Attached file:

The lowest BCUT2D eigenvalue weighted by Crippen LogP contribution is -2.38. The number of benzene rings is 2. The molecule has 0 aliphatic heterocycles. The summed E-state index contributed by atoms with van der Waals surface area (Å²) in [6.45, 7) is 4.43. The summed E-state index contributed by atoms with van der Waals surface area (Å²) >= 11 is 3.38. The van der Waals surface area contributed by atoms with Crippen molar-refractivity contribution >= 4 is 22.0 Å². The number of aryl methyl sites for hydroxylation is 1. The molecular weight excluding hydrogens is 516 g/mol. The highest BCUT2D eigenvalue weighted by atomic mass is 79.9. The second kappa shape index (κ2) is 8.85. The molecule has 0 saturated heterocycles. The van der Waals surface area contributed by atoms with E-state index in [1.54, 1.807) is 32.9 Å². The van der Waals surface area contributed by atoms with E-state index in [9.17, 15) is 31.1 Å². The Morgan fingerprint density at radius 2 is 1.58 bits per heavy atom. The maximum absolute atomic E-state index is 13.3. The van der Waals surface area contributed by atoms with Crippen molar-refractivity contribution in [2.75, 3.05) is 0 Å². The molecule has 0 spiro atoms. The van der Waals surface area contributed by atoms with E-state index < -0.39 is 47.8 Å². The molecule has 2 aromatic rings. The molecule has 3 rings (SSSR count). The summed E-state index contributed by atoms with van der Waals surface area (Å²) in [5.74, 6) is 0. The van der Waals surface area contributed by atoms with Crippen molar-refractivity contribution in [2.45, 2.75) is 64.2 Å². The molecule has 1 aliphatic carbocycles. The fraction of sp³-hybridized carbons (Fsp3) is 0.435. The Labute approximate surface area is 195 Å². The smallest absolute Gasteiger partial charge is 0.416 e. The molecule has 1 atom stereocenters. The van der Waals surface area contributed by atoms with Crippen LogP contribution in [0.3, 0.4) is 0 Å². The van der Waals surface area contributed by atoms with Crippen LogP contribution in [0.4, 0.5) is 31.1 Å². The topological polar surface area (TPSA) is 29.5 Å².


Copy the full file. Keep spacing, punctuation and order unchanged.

The lowest BCUT2D eigenvalue weighted by Crippen LogP contribution is -2.38. The number of benzene rings is 2. The molecule has 0 aliphatic heterocycles. The summed E-state index contributed by atoms with van der Waals surface area (Å²) in [6.45, 7) is 4.43. The summed E-state index contributed by atoms with van der Waals surface area (Å²) >= 11 is 3.38. The van der Waals surface area contributed by atoms with Crippen molar-refractivity contribution >= 4 is 22.0 Å². The number of aryl methyl sites for hydroxylation is 1. The molecular weight excluding hydrogens is 516 g/mol. The highest BCUT2D eigenvalue weighted by atomic mass is 79.9. The second kappa shape index (κ2) is 8.85. The molecule has 0 saturated heterocycles. The van der Waals surface area contributed by atoms with E-state index in [1.54, 1.807) is 32.9 Å². The van der Waals surface area contributed by atoms with E-state index in [9.17, 15) is 31.1 Å². The Morgan fingerprint density at radius 2 is 1.58 bits per heavy atom. The maximum absolute atomic E-state index is 13.3. The van der Waals surface area contributed by atoms with Crippen molar-refractivity contribution in [2.75, 3.05) is 0 Å². The molecule has 0 spiro atoms. The van der Waals surface area contributed by atoms with E-state index < -0.39 is 47.8 Å². The molecule has 2 aromatic rings. The molecule has 3 rings (SSSR count). The summed E-state index contributed by atoms with van der Waals surface area (Å²) in [5.74, 6) is 0. The van der Waals surface area contributed by atoms with Crippen molar-refractivity contribution in [2.45, 2.75) is 64.2 Å². The molecule has 1 aliphatic carbocycles. The fraction of sp³-hybridized carbons (Fsp3) is 0.435. The Labute approximate surface area is 195 Å². The smallest absolute Gasteiger partial charge is 0.416 e. The molecule has 1 atom stereocenters. The van der Waals surface area contributed by atoms with Crippen LogP contribution in [0.3, 0.4) is 0 Å². The van der Waals surface area contributed by atoms with Crippen LogP contribution in [0.4, 0.5) is 31.1 Å². The topological polar surface area (TPSA) is 29.5 Å².